One of the things perfect espresso shots are compared to is a perfectly drawn pint of Guinness. It is used as an analogy for what perfect crema an separation should look like. People often compare coffee to wine in its complexity, but I think a more apt flavor comparison is beer.
Primarily, beer, like many coffees, is an exercise in enjoying bitterness. There's still acidity, creaminess, nutty flavors, even the occasional bursts of sweetness that pop into the flavor profiles than that, but ultimately, there's the bitterness.
Good crema can be savored like good beer head, just not quite so slowly. There's also a million ways of preparation and varieties. Well, maybe not a million preparation methods for beer. But there are certainly a hell of lot of beers.
There are also many levels of coffees, much like beers. You've got your Folgers/Maxwell House and Budweiser equivalents. You have your micro-brews and small time roasters. You even got a good comparison between Starbucks and Sam Adams.
(I'll let that sink in rather than elaborate.)
Beer even has a home brewing movement that is as vibrant and as easy to get into as home coffee. You really can't say this about wine. There is a much higher entry point to wine production.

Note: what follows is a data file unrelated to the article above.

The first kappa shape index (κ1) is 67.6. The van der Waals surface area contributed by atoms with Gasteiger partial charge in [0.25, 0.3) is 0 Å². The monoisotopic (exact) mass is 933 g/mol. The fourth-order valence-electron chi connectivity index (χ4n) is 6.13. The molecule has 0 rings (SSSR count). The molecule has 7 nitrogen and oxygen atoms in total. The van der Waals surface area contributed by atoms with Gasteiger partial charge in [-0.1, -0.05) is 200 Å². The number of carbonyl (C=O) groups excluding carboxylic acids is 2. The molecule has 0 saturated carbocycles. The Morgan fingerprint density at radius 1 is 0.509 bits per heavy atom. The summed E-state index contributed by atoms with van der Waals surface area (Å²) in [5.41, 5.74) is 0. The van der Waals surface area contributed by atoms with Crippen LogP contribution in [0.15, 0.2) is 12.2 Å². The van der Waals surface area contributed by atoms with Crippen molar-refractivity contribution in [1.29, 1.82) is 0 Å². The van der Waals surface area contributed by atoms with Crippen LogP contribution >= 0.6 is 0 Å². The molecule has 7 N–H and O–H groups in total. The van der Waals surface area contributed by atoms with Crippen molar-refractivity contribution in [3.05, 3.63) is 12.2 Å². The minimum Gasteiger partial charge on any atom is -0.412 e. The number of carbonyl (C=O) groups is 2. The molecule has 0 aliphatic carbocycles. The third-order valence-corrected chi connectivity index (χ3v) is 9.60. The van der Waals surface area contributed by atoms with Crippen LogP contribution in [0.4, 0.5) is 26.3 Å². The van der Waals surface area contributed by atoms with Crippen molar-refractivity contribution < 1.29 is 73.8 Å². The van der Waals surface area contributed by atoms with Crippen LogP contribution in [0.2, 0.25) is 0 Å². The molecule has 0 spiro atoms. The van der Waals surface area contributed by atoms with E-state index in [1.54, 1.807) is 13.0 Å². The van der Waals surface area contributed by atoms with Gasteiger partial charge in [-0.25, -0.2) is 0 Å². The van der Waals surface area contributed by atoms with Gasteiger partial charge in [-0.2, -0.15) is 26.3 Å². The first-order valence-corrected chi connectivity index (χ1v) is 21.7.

Therefore, naturally, one of the greatest things in this world is the happy marriage of coffee and beer. I've had my share of coffee stouts, stouts with coffee added for flavoring in the product process. This seems to be a growing thing in the Indiana beer industry. Hell, my favorite ever came from a little brewery in Brazil, Indiana called "Bee Creek." Sadly, now gone.
Lately, I have been introduced to a beer from my home town I'd love to try. It is a coffee IPA. Yes, and India Pale Ale with coffee in it. I considered the idea to be completely madness, but the reviews coming in from friends is that its pretty good.
Next time you're in Miami, make the trip to Wynwood to the Wynwood Brewing Company.
One of these years, I'll try my hand at beer brewing.